SWISS HOTEL OWNERS TO FACE A CHALLENGING WINTER SEASON

Wayne M. Gore - Nov 9, 2015
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The upcoming winter is going to be a challenge for Swiss hotel owners, as shown by a member survey of a hotel association. Besides the likely decline in European guests, pricing pressure remains a heavy topic.

53 percent of all participating hotel owners in rural-Alpine regions report that the number of bookings in September were lower than in the previous year, according to Hotelleriesuisse. When it comes to cities, the majority of participants of 63 percent expect a consistent booking situation.

In order to lower the pricing pressure, 40 percent of all survey participants plan to either reduce their job offers for the upcoming winter or reduce the work hours.

Roughly 70 percent of participants plan to hold on to their current prices during the winter. However, 20 percent – especially the hotel owners from rural-Alpine regions – report that they plan to reduce their prices due to the low demand. “Pricing may be a managerial decision, but the hotel owners still should not join the price fight,” says Christoph Juen, CEO of the Swiss hotel industry association, Hotelleriesuisse.

These assessments made by Swiss hotel owners support the prognosis data of ETH Zurich’s cyclical analysis department (KOF), which expects a decrease in overnight stays of 1.4 percent and a 2.7 percent decline in gross value added for the upcoming winter season of 2015/2016. The results of this study were recently published by the KOF.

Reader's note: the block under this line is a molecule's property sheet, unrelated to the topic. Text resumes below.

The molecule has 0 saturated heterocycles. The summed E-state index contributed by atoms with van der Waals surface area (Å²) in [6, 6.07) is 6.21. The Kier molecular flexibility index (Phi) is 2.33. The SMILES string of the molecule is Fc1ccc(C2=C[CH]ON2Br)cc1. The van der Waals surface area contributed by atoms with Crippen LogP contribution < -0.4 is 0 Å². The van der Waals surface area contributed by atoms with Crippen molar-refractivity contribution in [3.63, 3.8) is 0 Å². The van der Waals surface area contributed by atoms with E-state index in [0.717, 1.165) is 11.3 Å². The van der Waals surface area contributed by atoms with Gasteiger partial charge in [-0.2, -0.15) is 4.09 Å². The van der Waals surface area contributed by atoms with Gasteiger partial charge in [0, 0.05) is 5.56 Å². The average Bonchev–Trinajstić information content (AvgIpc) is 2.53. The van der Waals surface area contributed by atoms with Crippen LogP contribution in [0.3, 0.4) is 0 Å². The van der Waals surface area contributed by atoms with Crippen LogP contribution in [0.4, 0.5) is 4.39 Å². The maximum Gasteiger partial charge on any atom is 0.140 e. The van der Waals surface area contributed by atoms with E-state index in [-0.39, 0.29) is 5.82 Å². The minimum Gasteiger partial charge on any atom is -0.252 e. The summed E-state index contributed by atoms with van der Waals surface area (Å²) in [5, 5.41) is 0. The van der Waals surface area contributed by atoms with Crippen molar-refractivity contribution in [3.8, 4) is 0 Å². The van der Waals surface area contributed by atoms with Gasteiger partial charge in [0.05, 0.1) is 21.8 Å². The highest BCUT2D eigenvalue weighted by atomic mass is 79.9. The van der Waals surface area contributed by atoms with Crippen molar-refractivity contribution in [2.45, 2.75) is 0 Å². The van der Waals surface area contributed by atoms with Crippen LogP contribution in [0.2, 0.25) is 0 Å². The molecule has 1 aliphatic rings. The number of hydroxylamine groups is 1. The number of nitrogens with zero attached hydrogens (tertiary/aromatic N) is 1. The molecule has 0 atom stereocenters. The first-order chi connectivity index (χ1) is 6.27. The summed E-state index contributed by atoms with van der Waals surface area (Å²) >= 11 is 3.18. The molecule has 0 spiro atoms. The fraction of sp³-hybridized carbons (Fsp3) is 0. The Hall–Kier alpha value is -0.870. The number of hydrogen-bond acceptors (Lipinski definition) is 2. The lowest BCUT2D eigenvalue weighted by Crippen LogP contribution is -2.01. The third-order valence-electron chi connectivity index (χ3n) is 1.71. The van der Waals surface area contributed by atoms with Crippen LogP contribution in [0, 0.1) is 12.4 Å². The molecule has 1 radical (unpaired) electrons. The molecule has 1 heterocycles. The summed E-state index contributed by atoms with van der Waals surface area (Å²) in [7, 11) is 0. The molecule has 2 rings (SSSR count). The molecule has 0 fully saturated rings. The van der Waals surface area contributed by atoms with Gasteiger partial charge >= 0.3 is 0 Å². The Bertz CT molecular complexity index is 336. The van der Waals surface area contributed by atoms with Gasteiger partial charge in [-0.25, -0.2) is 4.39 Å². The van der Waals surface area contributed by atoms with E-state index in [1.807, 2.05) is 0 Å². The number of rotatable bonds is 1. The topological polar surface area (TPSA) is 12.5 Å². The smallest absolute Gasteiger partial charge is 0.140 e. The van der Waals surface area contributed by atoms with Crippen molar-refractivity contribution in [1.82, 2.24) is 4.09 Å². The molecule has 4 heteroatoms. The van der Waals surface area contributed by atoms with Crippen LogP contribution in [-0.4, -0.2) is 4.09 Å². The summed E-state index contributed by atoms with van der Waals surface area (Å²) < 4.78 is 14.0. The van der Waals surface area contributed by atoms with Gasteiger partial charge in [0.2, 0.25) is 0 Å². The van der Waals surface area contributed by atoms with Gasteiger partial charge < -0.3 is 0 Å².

Hotelleriesuisse wrote that it lies within the entrepreneurial responsibility, how anyone runs their business and which measures they use to deal with economically challenging times.

On the supply side, Swiss hotel owners can strengthen their position on the market by raising their quality standards, innovating their accommodation and focusing on specific tourist groups, such as families, seniors, bikers etc. By cooperating with other businesses, additional efficiency and cost optimization in purchasing, production and service can be reached, e.g. by building purchasing pools or bartering for markdowns with suppliers.

The industry association only considers an easing of tension to be possible, once there is a significant economic pick-up in Europe and the Euro gains ground on the Swiss Franc again. This would lead to a return of demand from European guests.

The industry association deems domestic and European tourists to be the most important cornerstone of Swiss winter tourism, closely followed by early snowfall and good weather.

In order to facilitate each member’s competitive ability and support new entries, the industry association strongly advocates for better general circumstances on a national level. Doing so, the association demands that there shall neither be any additional cost for businesses nor new, cost-pushing regulations. That’s why the association “fundamentally” refuses any plans for tax raises, fees and charges.

On the political level, hotel owners also demand a legitimate establishment of the accommodation tax within the confines of the VAT law. They endorse the opening to foreign trade in the agrarian sector without market isolation and import tax raises.

As another core concern, the association mentioned the tourism friendly implementation of the mass immigration initiative and the retention of bilateral contracts with the European Union.

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